College Issue: SSU radio

A talk with the iconic Ike Carter

Station Manager Ike Carter and Assistant Director Grace Curry in the studio at Savannah State University
Station Manager Ike Carter and Assistant Director Grace Curry in the studio at Savannah State University
Jen Wall
Station Manager Ike Carter and Assistant Director Grace Curry in the studio at Savannah State University

If you're cruising radio stations and happen upon a 12-hour Count Basie marathon, or fresh hits from Africa, or deep reggae cuts, you've probably hit WHCJ: The Voice of Savannah State University.

Ike Carter, WHCJ 90.3 FM's iconic, papery-voiced director, coined the station's tagline when he joined the station over two decades ago. From jazz to gospel, blues to Latin music, hip-hop to alternative soul, every program speaks to WHCJ's mission as musical ambassador for the university.

"Being at an HBCU (historically black college or university), we showcase the positive achievements of people of African descent," says Carter.

"The goal is to educate through music. We present so many different types of genres, and the one thing in common African roots."

Many moons ago, as a college student at Morgan State University, an HBCU in Baltimore, Carter was an active member of the Left Bank Jazz Society, a musical society that promoted live performances from 1964 until around 2002.

It also functioned as a reading group of sorts. Each participant would share 20 minutes of music, which was then discussed, lending both a depth and breadth to the group's musical explorations.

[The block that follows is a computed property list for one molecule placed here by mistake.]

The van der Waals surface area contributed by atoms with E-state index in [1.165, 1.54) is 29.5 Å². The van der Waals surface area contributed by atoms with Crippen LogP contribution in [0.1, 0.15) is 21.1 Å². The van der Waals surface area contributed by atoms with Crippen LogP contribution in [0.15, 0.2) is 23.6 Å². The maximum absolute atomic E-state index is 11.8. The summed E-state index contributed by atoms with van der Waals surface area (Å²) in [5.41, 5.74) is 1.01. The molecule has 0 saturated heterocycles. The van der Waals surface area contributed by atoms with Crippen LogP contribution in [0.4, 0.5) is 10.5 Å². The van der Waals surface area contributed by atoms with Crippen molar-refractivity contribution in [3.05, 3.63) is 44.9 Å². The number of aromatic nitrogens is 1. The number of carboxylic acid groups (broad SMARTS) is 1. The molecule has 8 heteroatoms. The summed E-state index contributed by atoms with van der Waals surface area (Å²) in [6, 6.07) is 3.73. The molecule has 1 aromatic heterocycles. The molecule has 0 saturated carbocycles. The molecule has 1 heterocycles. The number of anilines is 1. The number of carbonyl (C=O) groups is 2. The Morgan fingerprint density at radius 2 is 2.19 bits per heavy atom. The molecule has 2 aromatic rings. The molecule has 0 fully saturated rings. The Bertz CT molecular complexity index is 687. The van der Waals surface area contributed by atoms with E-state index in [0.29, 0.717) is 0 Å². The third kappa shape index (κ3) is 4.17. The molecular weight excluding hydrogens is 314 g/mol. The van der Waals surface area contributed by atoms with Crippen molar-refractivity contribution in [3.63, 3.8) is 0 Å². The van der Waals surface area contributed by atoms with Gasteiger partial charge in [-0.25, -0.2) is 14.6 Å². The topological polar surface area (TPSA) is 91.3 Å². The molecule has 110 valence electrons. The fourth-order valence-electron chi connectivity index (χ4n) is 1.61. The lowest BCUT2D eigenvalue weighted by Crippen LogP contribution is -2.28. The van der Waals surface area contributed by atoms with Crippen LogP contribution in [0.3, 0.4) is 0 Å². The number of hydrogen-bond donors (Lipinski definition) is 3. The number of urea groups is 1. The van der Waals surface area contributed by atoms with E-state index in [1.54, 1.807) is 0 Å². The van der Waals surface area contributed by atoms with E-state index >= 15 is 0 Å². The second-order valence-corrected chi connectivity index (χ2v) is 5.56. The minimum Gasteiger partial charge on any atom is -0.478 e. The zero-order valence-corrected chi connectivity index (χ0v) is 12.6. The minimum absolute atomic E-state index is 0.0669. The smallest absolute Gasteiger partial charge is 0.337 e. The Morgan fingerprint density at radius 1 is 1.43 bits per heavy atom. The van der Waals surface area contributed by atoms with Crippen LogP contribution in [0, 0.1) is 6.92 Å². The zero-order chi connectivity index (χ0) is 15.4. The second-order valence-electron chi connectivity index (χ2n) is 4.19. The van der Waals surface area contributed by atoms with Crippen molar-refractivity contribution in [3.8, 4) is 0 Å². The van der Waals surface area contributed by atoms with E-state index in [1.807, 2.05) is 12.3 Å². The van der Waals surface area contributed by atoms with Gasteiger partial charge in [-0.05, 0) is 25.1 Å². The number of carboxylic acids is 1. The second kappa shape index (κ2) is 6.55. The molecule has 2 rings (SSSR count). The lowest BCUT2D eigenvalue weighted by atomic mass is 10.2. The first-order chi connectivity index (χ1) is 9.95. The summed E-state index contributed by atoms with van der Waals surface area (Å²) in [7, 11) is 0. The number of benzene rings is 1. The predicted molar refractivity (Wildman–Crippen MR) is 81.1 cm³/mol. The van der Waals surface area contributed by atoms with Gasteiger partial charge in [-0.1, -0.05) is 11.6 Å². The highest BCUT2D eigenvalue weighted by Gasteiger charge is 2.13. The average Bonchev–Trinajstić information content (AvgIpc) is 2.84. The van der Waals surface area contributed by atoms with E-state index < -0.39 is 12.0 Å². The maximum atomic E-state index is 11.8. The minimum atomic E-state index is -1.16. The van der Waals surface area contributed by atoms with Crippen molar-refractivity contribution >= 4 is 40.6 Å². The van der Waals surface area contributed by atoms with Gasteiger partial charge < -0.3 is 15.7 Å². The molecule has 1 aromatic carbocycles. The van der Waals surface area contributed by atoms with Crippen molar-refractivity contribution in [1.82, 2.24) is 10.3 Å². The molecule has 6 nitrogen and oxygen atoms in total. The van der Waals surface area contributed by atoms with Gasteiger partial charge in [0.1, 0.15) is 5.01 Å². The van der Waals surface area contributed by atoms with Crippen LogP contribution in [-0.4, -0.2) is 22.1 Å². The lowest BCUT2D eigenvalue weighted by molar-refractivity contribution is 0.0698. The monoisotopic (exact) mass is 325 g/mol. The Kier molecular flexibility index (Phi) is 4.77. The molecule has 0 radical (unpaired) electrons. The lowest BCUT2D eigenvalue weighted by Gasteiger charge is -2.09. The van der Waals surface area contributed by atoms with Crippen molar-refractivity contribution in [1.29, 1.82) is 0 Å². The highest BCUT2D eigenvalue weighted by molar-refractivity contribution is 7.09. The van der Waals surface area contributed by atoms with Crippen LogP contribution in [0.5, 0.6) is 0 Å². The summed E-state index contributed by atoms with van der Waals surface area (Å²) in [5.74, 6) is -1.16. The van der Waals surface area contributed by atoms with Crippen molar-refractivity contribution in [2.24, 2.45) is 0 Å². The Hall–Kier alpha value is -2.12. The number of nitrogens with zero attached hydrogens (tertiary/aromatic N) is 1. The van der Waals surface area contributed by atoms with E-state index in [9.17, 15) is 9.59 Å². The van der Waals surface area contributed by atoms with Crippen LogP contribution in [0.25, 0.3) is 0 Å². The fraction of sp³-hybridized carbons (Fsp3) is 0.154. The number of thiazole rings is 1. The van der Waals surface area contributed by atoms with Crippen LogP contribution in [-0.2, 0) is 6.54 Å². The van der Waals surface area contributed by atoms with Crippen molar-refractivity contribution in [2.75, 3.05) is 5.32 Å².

Carter began his radio odyssey as an extracurricular hobby with weekly Society panel programs. That's when, as he says, "the bug bit him." He received his own show, during the dubious hours of 12 midnight to 6 am on Sundays.

Always on a positive tip, he observes, "I was by myself, so I had to learn everything about the station."

After a successful business career, Carter returned to his musical interests and his hometown of Savannah—two forces that shaped his motivation to share the sonorous roots of African-American achievement.

As a student at Alfred E. Beach High School, Carter notes, "I was very fortunate in my life to have the greatest mentors. My biology and chemistry teacher, Raymond Washington, used to bring music to school and play it during lunchtime. We'd discussed the history of music and musicians. We came to listen and learn."

Although not an SSU alumnus, it was natural that Carter turned his attention to Savannah State, which he'd visited since he was a little boy. He recalls, "They had trees and grass, and we could sneak in and play basketball on a real floor."

His partner in crime was often Robert Gordon, son of Asa H. Gordon, a campus leader whose name graces the university's main library. Carter was also deeply impressed by the fertile environment of scholars, including his late wife, Dr. Bettye Anne Battiste.

Like many college radio stations, however, WHCJ was not exactly in deluxe conditions.

"When I came, we were 1500 watts," he explains, "with an antenna on top of the water tower, absorbing most of the signal."

What started as a two-room enterprise blossomed into an artistic force with a 50-mile broadcast range over Chatham County, as well as portions of Effingham, Bryan, Beaufort, and Liberty counties. Internet streaming adds an international dimension.

"We get emails from all over the world, from Hong Kong to the Ukraine."